Many of the articles in this issue deal, in different ways, with the relationship between social movements and governments. Particularly for those of us who are in the peace movement for the long haul, changing policy -- through lobbying, elections, investigative journalism, or nonviolent protest -- is how we largely measure our success.
Our cover story is an interview with Norine MacDonald, the Canadian lawyer who founded The Senlis Council back in 2002 to work internationally on the illegal drug trade. She talks to editor Metta Spencer about her work in Afghanistan, her own lobbying efforts with Western governments, and the apparently immovable rock of the current US administration.
René Wadlow reports from Dublin, where cluster bombs have just been declared illegal by 111 nations. Campaigning groups have a lot of lobbying ahead of them, both to bring the hold-out states into the fold and to ensure that supportive governments, like Canada's, ratify the treaty quickly.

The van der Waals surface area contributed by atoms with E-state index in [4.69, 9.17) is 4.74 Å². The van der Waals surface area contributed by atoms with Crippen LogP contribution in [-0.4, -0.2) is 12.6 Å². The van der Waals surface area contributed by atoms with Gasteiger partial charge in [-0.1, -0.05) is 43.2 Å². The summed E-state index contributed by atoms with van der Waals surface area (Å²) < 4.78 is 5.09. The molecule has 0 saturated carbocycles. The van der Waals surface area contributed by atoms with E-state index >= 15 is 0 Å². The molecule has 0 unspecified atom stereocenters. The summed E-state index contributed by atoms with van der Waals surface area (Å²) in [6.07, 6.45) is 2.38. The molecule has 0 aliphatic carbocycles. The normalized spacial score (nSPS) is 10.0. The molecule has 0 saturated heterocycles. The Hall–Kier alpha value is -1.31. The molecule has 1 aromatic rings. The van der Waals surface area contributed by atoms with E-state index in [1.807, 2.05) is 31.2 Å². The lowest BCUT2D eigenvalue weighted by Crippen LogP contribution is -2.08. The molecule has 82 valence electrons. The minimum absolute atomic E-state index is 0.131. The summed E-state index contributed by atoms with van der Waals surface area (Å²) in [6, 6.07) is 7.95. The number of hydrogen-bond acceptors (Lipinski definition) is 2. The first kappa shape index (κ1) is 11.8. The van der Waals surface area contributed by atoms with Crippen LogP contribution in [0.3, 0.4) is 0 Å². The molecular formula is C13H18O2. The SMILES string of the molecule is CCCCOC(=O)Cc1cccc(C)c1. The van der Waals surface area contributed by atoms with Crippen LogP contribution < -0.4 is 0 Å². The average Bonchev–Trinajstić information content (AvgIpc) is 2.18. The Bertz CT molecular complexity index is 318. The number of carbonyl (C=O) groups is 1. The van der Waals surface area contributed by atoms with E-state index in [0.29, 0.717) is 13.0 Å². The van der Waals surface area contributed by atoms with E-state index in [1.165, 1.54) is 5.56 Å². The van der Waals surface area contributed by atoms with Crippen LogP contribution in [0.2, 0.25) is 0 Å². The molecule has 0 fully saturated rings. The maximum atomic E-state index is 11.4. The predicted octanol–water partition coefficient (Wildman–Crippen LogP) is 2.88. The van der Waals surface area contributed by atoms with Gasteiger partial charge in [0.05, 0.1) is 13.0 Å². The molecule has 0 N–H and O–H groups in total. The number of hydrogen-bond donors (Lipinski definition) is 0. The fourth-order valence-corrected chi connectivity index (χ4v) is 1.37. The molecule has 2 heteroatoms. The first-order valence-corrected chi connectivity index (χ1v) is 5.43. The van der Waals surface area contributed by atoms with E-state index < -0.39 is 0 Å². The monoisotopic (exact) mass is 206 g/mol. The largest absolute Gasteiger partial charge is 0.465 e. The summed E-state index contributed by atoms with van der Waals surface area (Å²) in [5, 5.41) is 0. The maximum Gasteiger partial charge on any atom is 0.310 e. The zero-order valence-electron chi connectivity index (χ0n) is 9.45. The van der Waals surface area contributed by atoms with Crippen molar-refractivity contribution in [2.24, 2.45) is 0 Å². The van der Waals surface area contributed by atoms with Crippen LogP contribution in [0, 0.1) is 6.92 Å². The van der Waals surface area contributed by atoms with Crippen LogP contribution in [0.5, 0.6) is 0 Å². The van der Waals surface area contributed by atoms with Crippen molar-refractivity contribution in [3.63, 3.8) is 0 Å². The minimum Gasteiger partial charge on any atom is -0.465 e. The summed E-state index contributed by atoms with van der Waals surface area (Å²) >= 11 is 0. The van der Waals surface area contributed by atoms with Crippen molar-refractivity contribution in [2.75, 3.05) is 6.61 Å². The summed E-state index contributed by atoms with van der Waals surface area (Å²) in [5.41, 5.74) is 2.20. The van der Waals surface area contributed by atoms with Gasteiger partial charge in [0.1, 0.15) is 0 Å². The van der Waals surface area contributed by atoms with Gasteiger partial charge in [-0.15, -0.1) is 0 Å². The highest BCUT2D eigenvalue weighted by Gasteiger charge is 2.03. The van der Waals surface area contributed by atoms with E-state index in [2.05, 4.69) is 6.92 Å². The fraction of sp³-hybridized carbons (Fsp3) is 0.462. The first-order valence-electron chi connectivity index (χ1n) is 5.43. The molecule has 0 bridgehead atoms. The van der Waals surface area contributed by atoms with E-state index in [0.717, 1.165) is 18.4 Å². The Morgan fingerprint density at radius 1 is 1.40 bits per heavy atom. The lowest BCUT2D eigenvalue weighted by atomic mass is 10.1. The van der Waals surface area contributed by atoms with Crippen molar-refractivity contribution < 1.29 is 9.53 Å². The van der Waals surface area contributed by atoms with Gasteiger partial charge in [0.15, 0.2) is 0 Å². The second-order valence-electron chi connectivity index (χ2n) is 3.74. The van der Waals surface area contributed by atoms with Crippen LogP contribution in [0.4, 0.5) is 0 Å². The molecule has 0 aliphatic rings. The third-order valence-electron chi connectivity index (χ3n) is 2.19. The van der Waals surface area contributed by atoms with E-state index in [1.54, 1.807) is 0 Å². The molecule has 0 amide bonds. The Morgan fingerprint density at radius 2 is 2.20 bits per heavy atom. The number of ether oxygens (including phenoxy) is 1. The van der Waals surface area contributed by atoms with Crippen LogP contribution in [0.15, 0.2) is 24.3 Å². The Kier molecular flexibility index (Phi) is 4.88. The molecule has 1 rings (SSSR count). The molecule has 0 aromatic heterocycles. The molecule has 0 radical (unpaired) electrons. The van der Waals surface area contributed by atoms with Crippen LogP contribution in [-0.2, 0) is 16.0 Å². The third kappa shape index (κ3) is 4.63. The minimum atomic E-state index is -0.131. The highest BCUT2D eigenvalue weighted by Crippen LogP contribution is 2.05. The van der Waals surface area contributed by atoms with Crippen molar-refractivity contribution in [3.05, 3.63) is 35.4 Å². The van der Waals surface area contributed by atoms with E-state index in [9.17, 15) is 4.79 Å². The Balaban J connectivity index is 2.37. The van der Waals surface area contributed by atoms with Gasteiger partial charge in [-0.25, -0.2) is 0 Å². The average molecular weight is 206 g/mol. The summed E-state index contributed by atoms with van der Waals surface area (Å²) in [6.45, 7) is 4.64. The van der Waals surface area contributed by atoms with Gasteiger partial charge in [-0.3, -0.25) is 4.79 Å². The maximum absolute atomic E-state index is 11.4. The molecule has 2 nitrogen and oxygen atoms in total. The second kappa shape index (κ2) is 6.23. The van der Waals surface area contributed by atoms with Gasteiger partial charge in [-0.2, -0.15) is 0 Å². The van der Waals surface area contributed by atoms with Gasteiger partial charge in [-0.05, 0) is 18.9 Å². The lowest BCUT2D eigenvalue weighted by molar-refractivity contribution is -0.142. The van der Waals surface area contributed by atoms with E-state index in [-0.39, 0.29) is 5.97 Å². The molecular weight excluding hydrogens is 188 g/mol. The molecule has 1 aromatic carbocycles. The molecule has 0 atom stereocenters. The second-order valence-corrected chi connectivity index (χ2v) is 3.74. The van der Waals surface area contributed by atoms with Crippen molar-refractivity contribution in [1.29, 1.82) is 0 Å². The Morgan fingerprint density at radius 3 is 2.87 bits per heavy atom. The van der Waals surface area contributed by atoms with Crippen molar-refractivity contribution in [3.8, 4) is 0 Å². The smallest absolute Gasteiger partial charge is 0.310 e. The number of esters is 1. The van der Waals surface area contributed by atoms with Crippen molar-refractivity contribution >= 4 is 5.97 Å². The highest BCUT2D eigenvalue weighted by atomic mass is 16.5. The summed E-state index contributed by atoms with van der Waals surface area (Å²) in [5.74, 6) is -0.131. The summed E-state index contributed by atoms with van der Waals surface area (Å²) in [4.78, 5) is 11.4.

Ramya Ramanathan tells us about the increasing support from Canadian politicians for the Department of Peace initiative. And in our centre pages, we've got a feature on the Rideau Institute, the new Ottawa-based outfit which is part pressure group and part think-tank. It's already had an impact in the halls of power, as you can read in Brian Adeba's article.
Finally, Marc Pilisuk and Jennifer Achord Rountree take us behind the curtain for a revealing look at the social networks which link corporations like Bechtel, private clubs like Yale University's Skull and Bones, and the highest reaches of the US government.
Ken Simons, managing editor
Peace editor Metta Spencer has been on a research trip to Russia. You can look forward to her interview with leading Putin critic Grigory Yavlinsky in our next issue, out on 1 October.